The human body is always at risk from harmful bacteria and foreign ingested particles that enter through the intestines. The first line of defense is to prevent their physical entry. This is done though a single layer of mucosal epithelial cells which function like skin cells. While this is a good start, the normal process of digestion causes damage to the cells and forms holes in the epithelial layer that can allow harmful materials into the body. To counteract this, the epithelial cells produce a family of important substances called "chemokines."
Molecular structure of a Chemokine named CXCL11
Chemokines attract other types of cells from the immune system and guide them to the damaged portions of the epithelial layer. As these immune cells accumulate, inflammation occurs. During the course of the inflammatory response, immune cells produce a battery of substances that destroy the harmful organisms and particles but can also cause further damage to the epithelium. The damaged tissue reacts by going through a necessary healing response. Our laboratory has discovered that in addition to attracting immune cells, chemokines protect the body by increasing this healing response, thus limiting the entry of harmful material across the damaged tissue.
The complexity of Chemokine interactions within a cell
Several human diseases including Crohn’s disease, ulcerative colitis, and Celiac disease show signs of prolonged and persistent inflammation. It is unknown whether this increased inflammation is a result of an abnormal immune response, or if the increased immune response is caused by a change in the epithelial cells which alters the regulation of healing and ultimately slows cell migration.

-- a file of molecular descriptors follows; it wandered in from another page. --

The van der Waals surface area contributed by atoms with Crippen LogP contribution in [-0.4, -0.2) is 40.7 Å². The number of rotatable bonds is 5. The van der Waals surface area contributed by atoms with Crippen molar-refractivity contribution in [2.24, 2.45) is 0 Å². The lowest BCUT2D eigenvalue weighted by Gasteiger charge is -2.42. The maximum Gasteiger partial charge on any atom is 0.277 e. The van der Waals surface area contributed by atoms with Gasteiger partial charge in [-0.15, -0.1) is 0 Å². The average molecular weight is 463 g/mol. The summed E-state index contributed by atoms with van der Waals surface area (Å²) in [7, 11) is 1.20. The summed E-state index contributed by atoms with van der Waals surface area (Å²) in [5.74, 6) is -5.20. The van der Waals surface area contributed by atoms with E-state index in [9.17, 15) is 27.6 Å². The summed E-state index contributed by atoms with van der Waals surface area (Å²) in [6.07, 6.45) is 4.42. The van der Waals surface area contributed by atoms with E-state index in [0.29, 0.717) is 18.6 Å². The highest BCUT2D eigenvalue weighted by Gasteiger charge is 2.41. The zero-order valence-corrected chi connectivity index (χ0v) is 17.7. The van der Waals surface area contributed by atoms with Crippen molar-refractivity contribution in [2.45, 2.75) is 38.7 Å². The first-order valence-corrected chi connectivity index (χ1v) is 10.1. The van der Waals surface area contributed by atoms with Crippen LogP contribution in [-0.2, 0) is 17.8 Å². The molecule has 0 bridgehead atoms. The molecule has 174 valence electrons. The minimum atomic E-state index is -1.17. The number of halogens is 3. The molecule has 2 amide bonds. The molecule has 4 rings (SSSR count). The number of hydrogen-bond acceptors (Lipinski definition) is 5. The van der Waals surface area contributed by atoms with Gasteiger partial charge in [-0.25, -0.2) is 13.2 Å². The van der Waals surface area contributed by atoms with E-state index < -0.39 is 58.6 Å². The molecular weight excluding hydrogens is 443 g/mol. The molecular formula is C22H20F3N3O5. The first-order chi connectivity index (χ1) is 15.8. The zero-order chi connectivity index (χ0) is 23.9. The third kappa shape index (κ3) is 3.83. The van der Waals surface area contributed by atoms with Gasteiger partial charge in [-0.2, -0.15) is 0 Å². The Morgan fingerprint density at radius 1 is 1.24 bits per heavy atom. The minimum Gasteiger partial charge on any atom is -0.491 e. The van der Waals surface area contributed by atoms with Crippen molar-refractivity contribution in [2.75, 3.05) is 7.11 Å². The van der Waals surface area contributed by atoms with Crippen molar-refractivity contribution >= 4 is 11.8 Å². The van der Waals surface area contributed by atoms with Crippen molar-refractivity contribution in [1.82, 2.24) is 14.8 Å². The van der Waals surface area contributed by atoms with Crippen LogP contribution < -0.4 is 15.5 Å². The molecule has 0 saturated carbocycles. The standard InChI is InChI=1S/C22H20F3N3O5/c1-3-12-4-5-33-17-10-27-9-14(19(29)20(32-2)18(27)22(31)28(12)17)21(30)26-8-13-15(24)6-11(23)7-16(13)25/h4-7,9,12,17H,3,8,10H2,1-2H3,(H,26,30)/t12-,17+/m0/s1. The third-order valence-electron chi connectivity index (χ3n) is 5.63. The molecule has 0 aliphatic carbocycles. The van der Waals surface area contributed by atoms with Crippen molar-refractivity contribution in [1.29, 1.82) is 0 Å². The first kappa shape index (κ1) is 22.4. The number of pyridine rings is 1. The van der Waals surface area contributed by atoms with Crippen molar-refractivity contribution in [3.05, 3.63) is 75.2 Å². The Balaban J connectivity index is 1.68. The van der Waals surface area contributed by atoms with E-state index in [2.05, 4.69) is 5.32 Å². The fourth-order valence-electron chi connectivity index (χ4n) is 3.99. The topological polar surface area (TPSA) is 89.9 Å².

Inflammation is a critical protective immune response. However, over time, uncontrolled inflammation can increase the risk of developing cancer, including colorectal cancer. It is unclear how inflammation results in structural or genetic changes in epithelial cells that may eventually lead to the formation of tumors.
Colorectal cancer is one of the most commonly diagnosed cancers in the United States and the second leading cause of cancer-related deaths in the U.S. Colorectal cancer is a leading risk factor of the inflammatory bowel diseases with an incidence rate of 49.5 per 100,000 people. Information from the Centers for Disease Control and the National Cancer Institute indicate that in 2004 more than 145,000 Americans were diagnosed with colorectal cancer and more than 53,000 deaths resulted from the disease.
Colorectal cancer is diagnosed in ascending stages of severity. In the early stages, the tumors only exist in the intestines and have not yet spread—or metastasized—to the lymph nodes or other organs and tissues in the body. The standard treatment for colorectal cancer detected at this stage is the surgical removal of the affected areas. Even with treatment there is an increased risk of metastasis to other parts of the body.
Since metastasis is one of the biggest obstacles in the treatment of cancer, and the mechanics of wound healing in inflammation and development of tumors are not well understood, the Dwinell laboratory is performing new and innovative studies to increase our understanding of how tumors move and exit from the initial site of tumor growth. The ultimate goal is to slow the spread of cancer and increase survival by limiting metastasis and reducing the viability of tumors that have moved.